The cemetery, in the fifties, was a permanent camping ground for the Indians. On one occasion, an Indian squaw asked Dr. Standley to trade his baby girl, Ida, for a papoose, and he, jokingly, traded. To Mrs. Standley's dismay, they found the squaw had taken their daughter; after a chase to the corner where Earl Gray now lives, the Indians were overtaken and the baby girl restored to her mother.
Sometime about 1860 a man rode from the east on a horse and gave the alarm, "The Indians are coming, flee!" The men rounded up the women and children and a few things needed and went on the old Platteville to Bedford road to Honey Creek. There was a log house there on the right hand side of the road—I have heard this spoken of as a fort. At any rate, the women and children were left there for two or three days, while the men went forward with guns and clubs to meet the Indians. They went to a point where Benton now stands and there was a great group of Indians, friendly—so they returned at once and took their families home.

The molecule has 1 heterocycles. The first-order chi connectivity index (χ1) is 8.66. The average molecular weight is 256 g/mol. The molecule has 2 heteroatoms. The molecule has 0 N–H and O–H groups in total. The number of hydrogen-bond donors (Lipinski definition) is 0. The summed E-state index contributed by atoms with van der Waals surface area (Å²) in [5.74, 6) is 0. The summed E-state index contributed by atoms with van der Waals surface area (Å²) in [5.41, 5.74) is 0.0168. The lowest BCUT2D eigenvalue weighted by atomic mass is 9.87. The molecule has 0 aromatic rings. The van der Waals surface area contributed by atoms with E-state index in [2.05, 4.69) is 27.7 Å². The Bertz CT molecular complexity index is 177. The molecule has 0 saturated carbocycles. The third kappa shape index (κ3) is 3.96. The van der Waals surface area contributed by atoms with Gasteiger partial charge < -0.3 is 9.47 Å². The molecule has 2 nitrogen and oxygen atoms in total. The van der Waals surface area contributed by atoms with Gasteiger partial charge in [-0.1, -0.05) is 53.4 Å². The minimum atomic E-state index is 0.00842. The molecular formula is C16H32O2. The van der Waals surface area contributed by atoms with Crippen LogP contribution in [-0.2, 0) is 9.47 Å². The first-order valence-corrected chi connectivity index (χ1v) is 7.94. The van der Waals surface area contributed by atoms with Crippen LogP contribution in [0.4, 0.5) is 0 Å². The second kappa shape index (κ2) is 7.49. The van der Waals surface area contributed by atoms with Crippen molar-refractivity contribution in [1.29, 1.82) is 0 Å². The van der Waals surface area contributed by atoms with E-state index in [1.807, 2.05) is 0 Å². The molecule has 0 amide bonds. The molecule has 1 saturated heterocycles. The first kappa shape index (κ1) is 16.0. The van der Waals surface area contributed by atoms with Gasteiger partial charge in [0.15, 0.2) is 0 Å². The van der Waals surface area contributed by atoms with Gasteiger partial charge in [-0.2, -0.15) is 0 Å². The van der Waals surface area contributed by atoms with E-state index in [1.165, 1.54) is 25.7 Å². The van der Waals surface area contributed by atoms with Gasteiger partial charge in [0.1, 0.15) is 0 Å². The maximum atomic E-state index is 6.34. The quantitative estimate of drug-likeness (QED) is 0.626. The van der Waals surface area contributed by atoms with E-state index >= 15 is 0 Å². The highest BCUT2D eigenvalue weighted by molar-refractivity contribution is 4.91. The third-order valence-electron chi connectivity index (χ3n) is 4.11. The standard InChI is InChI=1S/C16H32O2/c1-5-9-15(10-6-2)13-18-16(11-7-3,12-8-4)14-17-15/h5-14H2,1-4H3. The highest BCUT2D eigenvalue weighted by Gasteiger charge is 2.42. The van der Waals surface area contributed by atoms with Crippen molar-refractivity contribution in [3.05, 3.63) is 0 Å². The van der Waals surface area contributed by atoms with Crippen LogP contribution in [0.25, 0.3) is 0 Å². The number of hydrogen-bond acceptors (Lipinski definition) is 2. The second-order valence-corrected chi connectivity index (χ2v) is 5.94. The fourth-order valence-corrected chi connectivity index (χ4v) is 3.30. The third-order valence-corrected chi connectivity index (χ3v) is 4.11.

Isaac King had the hotel; John King made boots and shoes, wooden plow lays and wood work for plows and harrows. John Herren was the blacksmith. Ichabod Hinkle had a turning lathe and made spinning wheels, chairs, bedsteads, cupboards and wagons. Adam Propst came later and was a blacksmith and wagon maker.
There was a lodge of Masons and also an Odd Fellow lodge; a mock court, Judge J. S. Sickels presided and James P. Flick was an attorney.
Hogs were driven and hauled in wagons to St. Joseph, Mo.      C. M. King